Critical Thinking, Socrates and the Data Warehouse

02. 10. 18 John Chapman

The Socratic method, (also known as maieutics, method of elenchus, elenctic method, or Socratic debate), is a form of cooperative argumentative dialogue between individuals, based on asking and answering questions to stimulate critical thinking and to draw out ideas and underlying presumptions. It is a method of hypothesis elimination, in that better hypotheses are found by steadily identifying and eliminating those that lead to contradictions.

Recently projects to implement a Data Warehouse have become popular as organisations realise that there is likely to be data in their disparate systems which could yield valuable business analytics. So the decision is taken to set up a Data Warehouse; bring the data into one place, put a tool over the top such as BIRST, PowerBI, or Tableau, and the information will flow. Sounds simple, doesn’t it, a big picture approach and just getting a few “propeller heads” together they can deliver the requisite solution.

And simple it can be, but first, the right questions must be answered, in order to ensure smooth delivery of the project.

Requirements workshop

TouchstoneBI recommends the first piece of work is to run a high level requirements workshop. This is a roundtable discussion where the Socratic method is used to develop the reasons and strategy for the Data Warehouse. A series of questions are posed including:

  • What is the purpose of the data warehouse?
  • Who will be accessing the data in the warehouse?
  • What business decisions will be taken based on the information?
  • What business information needs to be in the data warehouse?
  • Is there a priority order for the delivery of the data warehouse data? e.g. Director information first, then senior management
  • Where is the data currently located?

This might sound an obvious question, yet it is one that needs to be challenged. Consider the overall business case and what objectives you are trying to achieve, think in terms such as trend identification, forecasting, competitive analysis, complex business modelling.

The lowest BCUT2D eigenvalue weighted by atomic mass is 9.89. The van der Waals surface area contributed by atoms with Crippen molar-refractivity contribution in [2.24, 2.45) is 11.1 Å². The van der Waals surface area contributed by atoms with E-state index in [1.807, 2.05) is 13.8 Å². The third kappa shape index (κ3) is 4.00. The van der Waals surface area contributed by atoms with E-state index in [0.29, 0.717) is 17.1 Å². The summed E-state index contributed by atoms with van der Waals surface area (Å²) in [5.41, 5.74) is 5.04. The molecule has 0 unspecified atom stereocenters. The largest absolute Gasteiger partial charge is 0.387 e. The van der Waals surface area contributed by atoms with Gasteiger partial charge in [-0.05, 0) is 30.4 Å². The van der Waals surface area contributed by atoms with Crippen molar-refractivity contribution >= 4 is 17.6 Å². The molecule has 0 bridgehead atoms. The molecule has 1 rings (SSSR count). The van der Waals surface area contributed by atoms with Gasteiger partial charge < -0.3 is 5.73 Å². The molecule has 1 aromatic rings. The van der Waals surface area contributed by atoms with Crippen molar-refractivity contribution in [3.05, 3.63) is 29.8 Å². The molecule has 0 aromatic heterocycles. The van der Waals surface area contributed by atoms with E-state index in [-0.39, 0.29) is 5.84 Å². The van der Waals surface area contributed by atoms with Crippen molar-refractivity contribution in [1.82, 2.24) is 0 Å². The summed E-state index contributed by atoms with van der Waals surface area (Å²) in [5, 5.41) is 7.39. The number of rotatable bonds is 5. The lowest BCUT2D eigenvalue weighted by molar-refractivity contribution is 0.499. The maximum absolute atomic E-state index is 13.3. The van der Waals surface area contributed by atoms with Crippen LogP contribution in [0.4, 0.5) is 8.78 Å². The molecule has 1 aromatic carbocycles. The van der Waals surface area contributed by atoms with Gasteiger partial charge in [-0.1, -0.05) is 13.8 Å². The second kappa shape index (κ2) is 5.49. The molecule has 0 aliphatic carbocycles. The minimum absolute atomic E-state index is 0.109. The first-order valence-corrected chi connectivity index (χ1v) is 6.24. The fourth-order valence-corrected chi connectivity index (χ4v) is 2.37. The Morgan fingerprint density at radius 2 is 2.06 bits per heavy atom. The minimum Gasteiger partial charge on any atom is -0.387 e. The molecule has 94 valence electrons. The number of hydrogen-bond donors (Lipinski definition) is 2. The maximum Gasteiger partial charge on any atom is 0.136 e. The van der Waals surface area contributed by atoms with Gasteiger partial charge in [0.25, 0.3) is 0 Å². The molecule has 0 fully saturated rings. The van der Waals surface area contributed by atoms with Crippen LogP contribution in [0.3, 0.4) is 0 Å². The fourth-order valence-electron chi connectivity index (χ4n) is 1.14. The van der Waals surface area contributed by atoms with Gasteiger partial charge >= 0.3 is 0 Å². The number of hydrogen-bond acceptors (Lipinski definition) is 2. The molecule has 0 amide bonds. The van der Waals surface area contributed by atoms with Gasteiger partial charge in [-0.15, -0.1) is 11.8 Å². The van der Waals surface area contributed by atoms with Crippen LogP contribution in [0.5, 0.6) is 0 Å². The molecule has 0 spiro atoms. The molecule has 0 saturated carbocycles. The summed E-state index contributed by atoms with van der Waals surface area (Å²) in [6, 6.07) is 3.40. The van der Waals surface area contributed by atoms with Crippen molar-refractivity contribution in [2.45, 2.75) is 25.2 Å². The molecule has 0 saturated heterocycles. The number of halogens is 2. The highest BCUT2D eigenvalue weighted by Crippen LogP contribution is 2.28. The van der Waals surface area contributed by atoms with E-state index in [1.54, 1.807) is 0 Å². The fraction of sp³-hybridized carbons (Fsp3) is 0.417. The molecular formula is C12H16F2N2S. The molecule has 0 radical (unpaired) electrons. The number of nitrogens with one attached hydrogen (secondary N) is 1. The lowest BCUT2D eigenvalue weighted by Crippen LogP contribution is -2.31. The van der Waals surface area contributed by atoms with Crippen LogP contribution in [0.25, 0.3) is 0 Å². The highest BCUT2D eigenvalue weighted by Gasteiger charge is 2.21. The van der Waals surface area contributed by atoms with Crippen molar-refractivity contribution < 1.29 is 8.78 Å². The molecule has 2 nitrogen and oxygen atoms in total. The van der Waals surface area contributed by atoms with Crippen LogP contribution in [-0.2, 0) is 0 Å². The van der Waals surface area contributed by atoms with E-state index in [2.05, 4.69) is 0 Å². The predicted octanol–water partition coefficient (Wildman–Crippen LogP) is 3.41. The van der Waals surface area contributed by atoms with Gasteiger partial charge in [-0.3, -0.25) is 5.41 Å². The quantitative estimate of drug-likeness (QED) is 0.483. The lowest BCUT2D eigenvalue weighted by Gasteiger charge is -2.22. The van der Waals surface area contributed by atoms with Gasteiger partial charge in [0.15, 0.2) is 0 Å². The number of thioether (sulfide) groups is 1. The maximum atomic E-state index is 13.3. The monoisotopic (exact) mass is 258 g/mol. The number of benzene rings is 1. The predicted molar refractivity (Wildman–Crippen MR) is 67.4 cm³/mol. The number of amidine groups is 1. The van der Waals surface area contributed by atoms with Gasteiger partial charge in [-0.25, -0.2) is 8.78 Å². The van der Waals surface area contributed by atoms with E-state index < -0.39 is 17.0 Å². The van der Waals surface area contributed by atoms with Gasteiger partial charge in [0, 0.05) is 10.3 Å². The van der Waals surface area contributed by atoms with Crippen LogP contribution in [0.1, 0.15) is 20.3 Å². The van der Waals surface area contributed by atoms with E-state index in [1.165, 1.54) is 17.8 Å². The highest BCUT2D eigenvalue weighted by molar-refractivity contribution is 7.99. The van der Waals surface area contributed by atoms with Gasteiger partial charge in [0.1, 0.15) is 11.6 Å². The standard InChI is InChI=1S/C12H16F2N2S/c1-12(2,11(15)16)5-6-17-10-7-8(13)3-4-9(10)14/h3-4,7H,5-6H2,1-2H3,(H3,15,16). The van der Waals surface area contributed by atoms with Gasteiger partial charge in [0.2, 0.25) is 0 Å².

It is likely that the data will be used by Senior Executives and Managers to support and influence their business decisions. This stakeholder group will need to be engaged with the project and their support for it garnered, as well as their input during project delivery.

This can be a difficult question to answer, for the simple reason that we make a lot of decisions without the conscious realisation that we are making a decision. What decisions do people take on a day to day basis? What strategic decisions do they need to take? If the information previously was not available this might open up a whole new area of thinking, and thinking takes time.

Based on the answer to question 3, this one can then be considered.

Now comes the start of the planning and the prioritisation of work. Who will be the first this analytical information? How will the priority be decided?

So we know the decisions to be taken, the information needed and the priority order for delivery, now to find out where the data is located and just as pertinently can we access it!

Conclusion

A Data Warehouse is not an individual repository. Instead it is an overall strategy for building decision support systems and knowledge-based applications. These are there to support tactical decision making and long-term business strategizing.

In starting the journey to deliver this valuable Business Intelligence solution, it is important to be clear on the strategy, the priorities and the stakeholders. As organisations change, people and systems change, the data warehouse will require refinement and enhancing.

The initial high level requirements session is there to provide a strong foundation from which the project can commence. The use of the Socratic Method is to stimulate critical thinking.

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John Chapman

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